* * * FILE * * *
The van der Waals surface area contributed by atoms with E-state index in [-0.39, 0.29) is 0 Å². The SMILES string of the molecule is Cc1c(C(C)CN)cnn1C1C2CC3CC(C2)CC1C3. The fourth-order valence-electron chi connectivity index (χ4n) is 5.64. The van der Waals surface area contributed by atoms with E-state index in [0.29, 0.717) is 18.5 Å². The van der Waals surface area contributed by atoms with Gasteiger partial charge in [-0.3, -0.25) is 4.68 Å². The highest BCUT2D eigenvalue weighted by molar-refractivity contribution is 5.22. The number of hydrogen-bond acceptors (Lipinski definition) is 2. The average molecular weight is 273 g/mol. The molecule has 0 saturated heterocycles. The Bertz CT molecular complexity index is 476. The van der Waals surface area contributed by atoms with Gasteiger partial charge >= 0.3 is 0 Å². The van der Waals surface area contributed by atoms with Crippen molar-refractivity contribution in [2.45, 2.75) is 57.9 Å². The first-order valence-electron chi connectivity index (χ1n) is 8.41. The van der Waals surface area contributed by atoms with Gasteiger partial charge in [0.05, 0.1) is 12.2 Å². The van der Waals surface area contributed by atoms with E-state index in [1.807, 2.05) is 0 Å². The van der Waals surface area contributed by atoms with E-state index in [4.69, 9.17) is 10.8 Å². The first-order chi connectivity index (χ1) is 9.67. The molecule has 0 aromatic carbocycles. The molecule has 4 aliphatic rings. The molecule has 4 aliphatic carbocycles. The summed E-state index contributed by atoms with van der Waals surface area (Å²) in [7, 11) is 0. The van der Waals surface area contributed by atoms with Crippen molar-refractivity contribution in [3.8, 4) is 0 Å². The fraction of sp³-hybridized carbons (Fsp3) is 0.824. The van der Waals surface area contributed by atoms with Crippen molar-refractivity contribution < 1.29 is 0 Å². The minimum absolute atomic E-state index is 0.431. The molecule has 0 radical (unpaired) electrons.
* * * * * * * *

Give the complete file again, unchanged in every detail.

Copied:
The van der Waals surface area contributed by atoms with E-state index in [-0.39, 0.29) is 0 Å². The SMILES string of the molecule is Cc1c(C(C)CN)cnn1C1C2CC3CC(C2)CC1C3. The fourth-order valence-electron chi connectivity index (χ4n) is 5.64. The van der Waals surface area contributed by atoms with E-state index in [0.29, 0.717) is 18.5 Å². The van der Waals surface area contributed by atoms with Gasteiger partial charge in [-0.3, -0.25) is 4.68 Å². The highest BCUT2D eigenvalue weighted by molar-refractivity contribution is 5.22. The number of hydrogen-bond acceptors (Lipinski definition) is 2. The average molecular weight is 273 g/mol. The molecule has 0 saturated heterocycles. The Bertz CT molecular complexity index is 476. The van der Waals surface area contributed by atoms with Gasteiger partial charge >= 0.3 is 0 Å². The van der Waals surface area contributed by atoms with Crippen molar-refractivity contribution in [2.45, 2.75) is 57.9 Å². The first-order valence-electron chi connectivity index (χ1n) is 8.41. The van der Waals surface area contributed by atoms with Gasteiger partial charge in [0.05, 0.1) is 12.2 Å². The van der Waals surface area contributed by atoms with E-state index in [1.807, 2.05) is 0 Å². The van der Waals surface area contributed by atoms with E-state index in [4.69, 9.17) is 10.8 Å². The first-order chi connectivity index (χ1) is 9.67. The molecule has 0 aromatic carbocycles. The molecule has 4 aliphatic rings. The molecule has 4 aliphatic carbocycles. The summed E-state index contributed by atoms with van der Waals surface area (Å²) in [7, 11) is 0. The van der Waals surface area contributed by atoms with Crippen molar-refractivity contribution in [3.8, 4) is 0 Å². The fraction of sp³-hybridized carbons (Fsp3) is 0.824. The van der Waals surface area contributed by atoms with Crippen molar-refractivity contribution < 1.29 is 0 Å². The minimum absolute atomic E-state index is 0.431. The molecule has 0 radical (unpaired) electrons.